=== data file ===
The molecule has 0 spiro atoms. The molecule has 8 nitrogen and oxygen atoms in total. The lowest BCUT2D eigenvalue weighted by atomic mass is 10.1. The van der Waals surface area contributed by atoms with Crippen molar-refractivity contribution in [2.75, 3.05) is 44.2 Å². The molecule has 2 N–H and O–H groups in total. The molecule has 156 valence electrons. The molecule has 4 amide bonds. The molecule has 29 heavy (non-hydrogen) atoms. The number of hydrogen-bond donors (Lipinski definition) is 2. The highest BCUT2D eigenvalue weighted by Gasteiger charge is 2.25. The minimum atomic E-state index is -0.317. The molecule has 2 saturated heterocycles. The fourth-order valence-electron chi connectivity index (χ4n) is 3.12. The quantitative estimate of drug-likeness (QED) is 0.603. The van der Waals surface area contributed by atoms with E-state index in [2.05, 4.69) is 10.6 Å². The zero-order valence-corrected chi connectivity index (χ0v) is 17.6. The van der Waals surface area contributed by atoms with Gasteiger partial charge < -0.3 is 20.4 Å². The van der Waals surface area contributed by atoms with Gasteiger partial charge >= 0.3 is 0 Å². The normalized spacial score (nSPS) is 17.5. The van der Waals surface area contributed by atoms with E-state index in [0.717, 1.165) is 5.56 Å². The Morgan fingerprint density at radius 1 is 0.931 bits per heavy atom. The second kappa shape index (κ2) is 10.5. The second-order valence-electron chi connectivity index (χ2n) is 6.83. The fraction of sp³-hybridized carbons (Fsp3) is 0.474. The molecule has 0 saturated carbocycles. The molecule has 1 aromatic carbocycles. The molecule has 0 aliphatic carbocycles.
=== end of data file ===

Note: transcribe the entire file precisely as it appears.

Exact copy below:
The molecule has 0 spiro atoms. The molecule has 8 nitrogen and oxygen atoms in total. The lowest BCUT2D eigenvalue weighted by atomic mass is 10.1. The van der Waals surface area contributed by atoms with Crippen molar-refractivity contribution in [2.75, 3.05) is 44.2 Å². The molecule has 2 N–H and O–H groups in total. The molecule has 156 valence electrons. The molecule has 4 amide bonds. The molecule has 29 heavy (non-hydrogen) atoms. The number of hydrogen-bond donors (Lipinski definition) is 2. The highest BCUT2D eigenvalue weighted by Gasteiger charge is 2.25. The minimum atomic E-state index is -0.317. The molecule has 2 saturated heterocycles. The fourth-order valence-electron chi connectivity index (χ4n) is 3.12. The quantitative estimate of drug-likeness (QED) is 0.603. The van der Waals surface area contributed by atoms with E-state index in [2.05, 4.69) is 10.6 Å². The zero-order valence-corrected chi connectivity index (χ0v) is 17.6. The van der Waals surface area contributed by atoms with Gasteiger partial charge < -0.3 is 20.4 Å². The van der Waals surface area contributed by atoms with Gasteiger partial charge >= 0.3 is 0 Å². The normalized spacial score (nSPS) is 17.5. The van der Waals surface area contributed by atoms with E-state index in [0.717, 1.165) is 5.56 Å². The Morgan fingerprint density at radius 1 is 0.931 bits per heavy atom. The second kappa shape index (κ2) is 10.5. The second-order valence-electron chi connectivity index (χ2n) is 6.83. The fraction of sp³-hybridized carbons (Fsp3) is 0.474. The molecule has 0 saturated carbocycles. The molecule has 1 aromatic carbocycles. The molecule has 0 aliphatic carbocycles.